|PORKY PIE (Chambers tells me that technically it is PORKY or PORK PIE that are used as rhyming slang for lie [story] but PORKY PIE seems to me to be equally appropriate)|
|3||Guardian’s chasing peculiar kite (6)||RUM (odd; strange; peculiar) + OUR (Guardian’s – this being The Guardian crossword)
|RUMOUR (kite can be defined as a rumour or suggestion thrown out to see how the wind blows)|
|4||Zealot insists original nation starts here (4)||First letters of (starts) ZEALOT INSISTS ORIGINAL NATION||ZION (Jerusalem; the Jewish people; the Christian church [all examples of definitions in Chambers]) Possibly an &Lit. clue|
|5||Was it issued by trendy judge with smarm? (10)||IN (trendy) + J (judge [one letter abbreviation in Chambers]) + UNCTION (smarm is defined as ‘to be unctuous’)
IN J UNCTION
|INJUNCTION (an inhibitory writ by which a superior court stops or prevents some inequitable or illegal act being carried out; clearly issued by a judge, trendy or otherwise)|
|6||Irish hero once managed to pen touching lines (8)||(Anagram of [managed] ONCE containing [to pen] ON [touching]) + LL (line + line; lines)
(OC (ON) NE*) LL
|O’CONNELL (reference Daniel O’Connell, Irish political leader in the first half of the 19th Century)|
|7||Block scurrilous items about celebrity’s bottom (6)||Anagram of (scurrilous) ITEMS containing (about) last letter (bottom) Y of CELEBRITY
ST (Y) MIE*
|STYMIE (block; a situation on the putting green, once difficult to overcome, in which an opponent’s ball blocks the way to the hole; a situation from which it is impossible to proceed)|
|8||Dull report in Thursday’s daily leader (4)||THU (Thursday) + first letter (leader) <bD of DAILY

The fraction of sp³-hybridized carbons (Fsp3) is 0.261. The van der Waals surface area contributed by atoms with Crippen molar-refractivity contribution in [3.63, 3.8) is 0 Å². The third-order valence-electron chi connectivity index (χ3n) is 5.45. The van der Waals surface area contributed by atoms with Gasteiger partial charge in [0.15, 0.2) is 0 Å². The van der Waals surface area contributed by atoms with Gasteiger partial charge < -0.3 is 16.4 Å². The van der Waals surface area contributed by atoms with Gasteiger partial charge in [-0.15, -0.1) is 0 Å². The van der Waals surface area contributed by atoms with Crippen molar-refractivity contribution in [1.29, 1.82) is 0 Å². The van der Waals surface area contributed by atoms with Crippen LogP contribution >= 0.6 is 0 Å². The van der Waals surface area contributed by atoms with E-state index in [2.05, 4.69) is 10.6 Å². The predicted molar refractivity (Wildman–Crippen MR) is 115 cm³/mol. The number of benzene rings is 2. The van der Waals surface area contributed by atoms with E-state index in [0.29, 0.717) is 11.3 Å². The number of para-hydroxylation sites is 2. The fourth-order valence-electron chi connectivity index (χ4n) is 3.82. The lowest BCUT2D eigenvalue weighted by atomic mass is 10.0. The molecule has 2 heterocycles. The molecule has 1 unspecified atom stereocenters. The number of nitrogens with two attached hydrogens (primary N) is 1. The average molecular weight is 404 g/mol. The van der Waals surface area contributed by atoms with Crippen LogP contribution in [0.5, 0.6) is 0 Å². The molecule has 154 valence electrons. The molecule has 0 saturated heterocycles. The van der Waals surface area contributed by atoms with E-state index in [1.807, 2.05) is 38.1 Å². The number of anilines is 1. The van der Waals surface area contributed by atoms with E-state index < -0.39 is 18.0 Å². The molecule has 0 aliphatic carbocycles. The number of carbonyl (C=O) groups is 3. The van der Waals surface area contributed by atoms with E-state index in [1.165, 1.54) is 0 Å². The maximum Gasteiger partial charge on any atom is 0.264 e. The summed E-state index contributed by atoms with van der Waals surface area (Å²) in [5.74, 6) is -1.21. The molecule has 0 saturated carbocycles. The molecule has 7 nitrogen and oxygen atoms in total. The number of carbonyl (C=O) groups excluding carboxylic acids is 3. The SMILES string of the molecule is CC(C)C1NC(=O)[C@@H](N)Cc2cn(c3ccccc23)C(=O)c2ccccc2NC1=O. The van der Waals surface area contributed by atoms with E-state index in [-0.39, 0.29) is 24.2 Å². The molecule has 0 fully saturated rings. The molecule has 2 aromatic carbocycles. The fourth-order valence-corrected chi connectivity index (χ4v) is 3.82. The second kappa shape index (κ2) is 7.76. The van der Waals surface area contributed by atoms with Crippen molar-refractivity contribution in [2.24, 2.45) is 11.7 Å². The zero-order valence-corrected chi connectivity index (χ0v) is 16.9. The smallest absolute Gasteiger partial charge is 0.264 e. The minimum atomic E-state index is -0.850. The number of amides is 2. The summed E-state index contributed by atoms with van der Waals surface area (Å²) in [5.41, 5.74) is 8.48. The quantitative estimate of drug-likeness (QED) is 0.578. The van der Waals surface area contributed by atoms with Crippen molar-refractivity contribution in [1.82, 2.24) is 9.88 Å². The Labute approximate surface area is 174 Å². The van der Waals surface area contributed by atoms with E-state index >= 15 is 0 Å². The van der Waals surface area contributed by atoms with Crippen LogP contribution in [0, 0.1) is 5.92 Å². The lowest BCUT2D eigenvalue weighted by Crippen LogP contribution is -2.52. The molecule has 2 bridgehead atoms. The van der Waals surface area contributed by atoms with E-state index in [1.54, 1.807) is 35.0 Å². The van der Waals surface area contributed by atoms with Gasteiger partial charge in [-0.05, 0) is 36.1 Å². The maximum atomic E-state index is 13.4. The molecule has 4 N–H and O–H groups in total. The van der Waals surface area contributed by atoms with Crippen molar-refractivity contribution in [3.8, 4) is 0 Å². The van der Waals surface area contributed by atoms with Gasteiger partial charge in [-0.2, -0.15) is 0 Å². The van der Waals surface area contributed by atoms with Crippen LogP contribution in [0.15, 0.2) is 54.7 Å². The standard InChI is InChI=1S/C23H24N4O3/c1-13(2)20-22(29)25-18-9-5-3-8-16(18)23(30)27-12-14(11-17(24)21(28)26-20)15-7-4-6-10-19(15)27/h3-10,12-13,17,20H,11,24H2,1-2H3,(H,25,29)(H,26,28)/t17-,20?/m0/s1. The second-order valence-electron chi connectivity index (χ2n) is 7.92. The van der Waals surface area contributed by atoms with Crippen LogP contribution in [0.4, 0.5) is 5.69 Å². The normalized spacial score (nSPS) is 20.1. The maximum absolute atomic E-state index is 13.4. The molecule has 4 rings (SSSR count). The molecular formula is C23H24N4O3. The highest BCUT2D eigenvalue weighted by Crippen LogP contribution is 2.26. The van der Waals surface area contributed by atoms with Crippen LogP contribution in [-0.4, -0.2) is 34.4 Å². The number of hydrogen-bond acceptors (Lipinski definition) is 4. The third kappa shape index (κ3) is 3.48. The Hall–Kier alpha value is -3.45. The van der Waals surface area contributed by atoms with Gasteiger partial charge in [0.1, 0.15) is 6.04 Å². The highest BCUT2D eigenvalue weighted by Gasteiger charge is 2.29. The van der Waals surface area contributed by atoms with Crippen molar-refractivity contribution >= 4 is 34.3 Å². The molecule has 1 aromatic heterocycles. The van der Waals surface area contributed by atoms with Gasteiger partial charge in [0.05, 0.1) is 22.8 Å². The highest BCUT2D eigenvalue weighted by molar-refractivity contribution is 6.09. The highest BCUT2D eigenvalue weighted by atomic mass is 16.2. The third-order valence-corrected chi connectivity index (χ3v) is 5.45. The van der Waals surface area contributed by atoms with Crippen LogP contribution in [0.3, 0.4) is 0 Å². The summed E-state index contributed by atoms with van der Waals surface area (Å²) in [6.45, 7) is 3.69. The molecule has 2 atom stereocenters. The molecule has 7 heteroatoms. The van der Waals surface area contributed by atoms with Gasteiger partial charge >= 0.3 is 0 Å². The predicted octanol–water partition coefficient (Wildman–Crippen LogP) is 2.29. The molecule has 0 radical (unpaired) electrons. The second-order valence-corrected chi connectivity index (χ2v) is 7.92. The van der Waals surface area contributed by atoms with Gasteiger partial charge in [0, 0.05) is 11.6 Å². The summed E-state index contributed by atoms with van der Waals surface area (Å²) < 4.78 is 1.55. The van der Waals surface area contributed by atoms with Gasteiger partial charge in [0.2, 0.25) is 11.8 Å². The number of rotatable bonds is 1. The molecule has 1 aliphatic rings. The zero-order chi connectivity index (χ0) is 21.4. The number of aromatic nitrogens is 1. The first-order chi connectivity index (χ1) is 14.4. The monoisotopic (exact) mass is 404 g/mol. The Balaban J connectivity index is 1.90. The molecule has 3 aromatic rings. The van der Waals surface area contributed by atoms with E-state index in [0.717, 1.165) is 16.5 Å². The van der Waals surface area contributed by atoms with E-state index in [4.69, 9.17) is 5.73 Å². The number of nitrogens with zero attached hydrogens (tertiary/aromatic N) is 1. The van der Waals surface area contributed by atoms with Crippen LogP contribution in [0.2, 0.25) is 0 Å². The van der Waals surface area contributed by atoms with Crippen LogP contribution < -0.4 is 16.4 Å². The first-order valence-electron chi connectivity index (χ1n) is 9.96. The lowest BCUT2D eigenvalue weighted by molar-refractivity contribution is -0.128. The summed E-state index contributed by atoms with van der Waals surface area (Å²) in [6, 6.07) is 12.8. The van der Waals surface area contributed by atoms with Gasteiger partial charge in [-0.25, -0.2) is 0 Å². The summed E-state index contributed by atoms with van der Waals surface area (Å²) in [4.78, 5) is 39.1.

|THUD (dull sound; dull report)|
|14||Proper men ring first (10)||PRIM (proper) + OR (other ranks; men) + DIAL (to use a telephone dial or keypad; ring)
PRIM OR DIAL
|PRIMORDIAL (existing from the beginning [of the world]; first)|
|15||Mavis’s lad G. Hurst trained at West Ham (4,6)||SON (lad) + G + anagram of (trained) HURST + H (leftmost or westernmost [West] letter of HAM) Football fans will know that Sir Geoff Hurst, scorer of the final goal (giving him a hat-trick) in England’s World Cup win in 1966, played for West Ham United.
SON G THRUS* H
|SONG THRUSH (mavis is another name for the song thrush)|
|17||25 different means to involve the French (8)||Anagram of (different) MEANS containing (involve) LES (‘the’ in French)
NAME (LES) S*
|NAMELESS (anonymous [entry at 25 Across])|
|18||Strikers here in union fight (8)||MATCH (pairing; marriage; union) + BOX (fight)
|MATCHBOX (a MATCHBOX contains matches which you strike to obtain a light or flame)|
|20||Rakes over government crooks (6)||ROUÉS (rakes) containing (over) G (government)
RO (G) UES
|ROGUES (pranksters; mischievous persons; cheats; crooks)|
|21||Tolpuddle man: "It’s my right to protect skill" (6)||(MY + R [right]) containing (protecting) ART (skill)
M (ART) Y R
|MARTYR (reference the Tolpuddle Martyrs whose actions, arrest and trial led to the foundation of the Trade Union Movement in Great Britain in the 19th Century)|
|22||17 organised groups for what 13 5 does (4)||GANGS (organised groups) excluding (less [reference the entry at 17 Down: ‘nameless’) N (name)
|GAGS (a super injunction prevents reporting of [gags] the subject of the injunction.)|
|23||Total failure following cut (4)||F (following) + LOP (cut)
|FLOP (total failure)|